“I am just looking forward to being able to go and have fun playing lacrosse because that’s all we want to do,” Falcone said. “Sometimes you forget about that and you have to bring that back and I think it will be a really great opportunity to get to do that.”

The friendships cultivated from coming from a close-knit group is also what Nieves will miss most after she graduates.

“The friendships that I’ve made on and off the field…I feel like our team is especially close, so I will definitely take that with me when I leave SU,” Nieves said.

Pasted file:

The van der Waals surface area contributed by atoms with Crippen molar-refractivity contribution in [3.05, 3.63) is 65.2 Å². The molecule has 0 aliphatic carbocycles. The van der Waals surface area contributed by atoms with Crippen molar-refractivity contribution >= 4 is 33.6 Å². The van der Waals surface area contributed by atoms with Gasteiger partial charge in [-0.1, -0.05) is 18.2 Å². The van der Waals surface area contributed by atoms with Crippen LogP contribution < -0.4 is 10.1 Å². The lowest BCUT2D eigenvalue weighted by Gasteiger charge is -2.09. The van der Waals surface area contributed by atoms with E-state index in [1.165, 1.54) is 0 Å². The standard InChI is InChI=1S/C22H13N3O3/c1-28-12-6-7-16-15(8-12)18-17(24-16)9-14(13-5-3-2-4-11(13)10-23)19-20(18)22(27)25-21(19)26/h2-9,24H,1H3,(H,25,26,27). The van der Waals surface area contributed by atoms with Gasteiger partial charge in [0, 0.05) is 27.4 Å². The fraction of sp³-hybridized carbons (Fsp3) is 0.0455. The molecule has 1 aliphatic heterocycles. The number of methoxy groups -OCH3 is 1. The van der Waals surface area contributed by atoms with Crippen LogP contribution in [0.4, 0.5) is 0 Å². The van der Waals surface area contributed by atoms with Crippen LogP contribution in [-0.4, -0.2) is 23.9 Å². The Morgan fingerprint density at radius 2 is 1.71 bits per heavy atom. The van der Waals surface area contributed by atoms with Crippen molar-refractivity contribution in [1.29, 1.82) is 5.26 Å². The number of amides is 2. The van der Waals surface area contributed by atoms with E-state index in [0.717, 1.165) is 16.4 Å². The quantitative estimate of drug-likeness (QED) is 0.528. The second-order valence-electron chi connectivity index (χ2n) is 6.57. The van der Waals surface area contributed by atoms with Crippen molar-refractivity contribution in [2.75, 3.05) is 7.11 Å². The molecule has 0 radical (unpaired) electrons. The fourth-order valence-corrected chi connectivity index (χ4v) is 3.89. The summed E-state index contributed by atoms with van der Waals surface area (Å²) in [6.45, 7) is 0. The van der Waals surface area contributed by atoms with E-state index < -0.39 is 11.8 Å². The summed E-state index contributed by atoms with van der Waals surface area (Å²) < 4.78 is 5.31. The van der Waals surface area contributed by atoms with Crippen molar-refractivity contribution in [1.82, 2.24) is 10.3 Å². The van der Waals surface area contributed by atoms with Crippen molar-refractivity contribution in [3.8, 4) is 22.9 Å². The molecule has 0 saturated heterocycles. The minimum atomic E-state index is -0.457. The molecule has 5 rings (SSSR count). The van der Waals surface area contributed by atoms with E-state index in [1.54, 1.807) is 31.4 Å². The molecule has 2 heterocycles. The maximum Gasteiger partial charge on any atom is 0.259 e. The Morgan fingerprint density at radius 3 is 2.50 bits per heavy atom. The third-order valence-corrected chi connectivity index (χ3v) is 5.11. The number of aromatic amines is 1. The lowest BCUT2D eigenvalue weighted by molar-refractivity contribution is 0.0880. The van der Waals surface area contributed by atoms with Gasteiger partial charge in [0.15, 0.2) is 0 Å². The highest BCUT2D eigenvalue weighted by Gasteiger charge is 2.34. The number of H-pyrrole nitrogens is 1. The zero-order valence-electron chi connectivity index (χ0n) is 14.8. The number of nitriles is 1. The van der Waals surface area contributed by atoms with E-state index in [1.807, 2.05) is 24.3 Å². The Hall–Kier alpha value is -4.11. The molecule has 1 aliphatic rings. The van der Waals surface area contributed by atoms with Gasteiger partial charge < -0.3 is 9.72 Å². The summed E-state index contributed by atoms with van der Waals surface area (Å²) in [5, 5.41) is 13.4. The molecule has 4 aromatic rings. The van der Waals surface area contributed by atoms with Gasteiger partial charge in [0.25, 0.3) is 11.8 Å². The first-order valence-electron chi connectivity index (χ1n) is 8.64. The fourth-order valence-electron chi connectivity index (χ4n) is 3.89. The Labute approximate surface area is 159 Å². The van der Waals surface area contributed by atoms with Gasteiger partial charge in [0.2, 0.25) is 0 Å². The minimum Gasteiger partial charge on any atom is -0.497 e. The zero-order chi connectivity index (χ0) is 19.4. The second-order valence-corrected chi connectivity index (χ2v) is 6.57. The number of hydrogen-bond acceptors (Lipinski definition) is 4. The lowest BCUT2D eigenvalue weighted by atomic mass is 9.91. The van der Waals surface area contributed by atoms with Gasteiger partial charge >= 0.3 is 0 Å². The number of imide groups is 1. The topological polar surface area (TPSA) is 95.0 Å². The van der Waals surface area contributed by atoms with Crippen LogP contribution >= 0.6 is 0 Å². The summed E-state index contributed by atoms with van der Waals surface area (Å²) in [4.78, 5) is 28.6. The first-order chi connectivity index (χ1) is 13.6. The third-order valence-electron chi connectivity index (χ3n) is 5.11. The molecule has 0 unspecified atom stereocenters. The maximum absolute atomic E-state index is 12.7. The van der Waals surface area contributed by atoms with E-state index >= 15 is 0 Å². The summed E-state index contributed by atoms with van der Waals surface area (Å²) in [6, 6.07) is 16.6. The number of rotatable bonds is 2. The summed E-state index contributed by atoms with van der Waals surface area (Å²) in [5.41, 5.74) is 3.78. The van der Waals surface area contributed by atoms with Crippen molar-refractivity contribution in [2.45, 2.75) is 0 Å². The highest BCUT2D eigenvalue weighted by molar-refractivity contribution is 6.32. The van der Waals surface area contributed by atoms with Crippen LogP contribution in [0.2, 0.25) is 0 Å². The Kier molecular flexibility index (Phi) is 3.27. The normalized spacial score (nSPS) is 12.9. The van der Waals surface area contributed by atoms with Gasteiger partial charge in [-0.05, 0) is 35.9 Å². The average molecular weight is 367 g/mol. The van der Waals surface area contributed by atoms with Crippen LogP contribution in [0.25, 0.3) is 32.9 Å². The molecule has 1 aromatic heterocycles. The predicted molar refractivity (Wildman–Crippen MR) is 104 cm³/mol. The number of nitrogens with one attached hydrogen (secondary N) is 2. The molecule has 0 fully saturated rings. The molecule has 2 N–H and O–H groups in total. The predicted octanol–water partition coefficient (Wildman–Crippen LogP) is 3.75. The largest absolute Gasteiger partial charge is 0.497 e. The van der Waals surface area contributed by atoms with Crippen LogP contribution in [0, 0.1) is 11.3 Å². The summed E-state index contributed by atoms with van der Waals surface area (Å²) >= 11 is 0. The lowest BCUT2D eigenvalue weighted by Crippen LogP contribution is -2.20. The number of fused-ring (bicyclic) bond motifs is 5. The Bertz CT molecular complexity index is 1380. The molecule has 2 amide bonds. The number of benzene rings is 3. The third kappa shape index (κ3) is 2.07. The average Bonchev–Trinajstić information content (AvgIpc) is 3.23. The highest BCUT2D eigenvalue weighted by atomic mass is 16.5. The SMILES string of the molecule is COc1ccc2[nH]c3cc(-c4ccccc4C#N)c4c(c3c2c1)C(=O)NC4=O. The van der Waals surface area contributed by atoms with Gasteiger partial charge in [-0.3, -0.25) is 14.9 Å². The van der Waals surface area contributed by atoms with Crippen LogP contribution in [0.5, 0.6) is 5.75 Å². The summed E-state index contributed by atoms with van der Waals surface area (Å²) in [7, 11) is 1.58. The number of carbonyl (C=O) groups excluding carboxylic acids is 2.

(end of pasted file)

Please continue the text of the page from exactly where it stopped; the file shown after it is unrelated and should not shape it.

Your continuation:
Hidden beneath this high accolade is the mission to spread the sport of lacrosse across seas to other nations. One hot-bed is Europe, specifically the United Kingdom, where the festival is set to take place.

Coach Nestor sets his players on their way, reminding them of the deeper importance and meaning behind their trip.

“[I hope they enjoy] being overseas and representing our university and the U.S. in that positive lacrosse way and just gaining the experience of how other cultures view lacrosse, especially women’s,” coach Nestor said.

As members of the national team, the two women’s lacrosse stars become ambassadors for the greater nation, but they have surely also become proud ambassadors of the Sea Gulls that fly through Sea Gull Stadium each spring.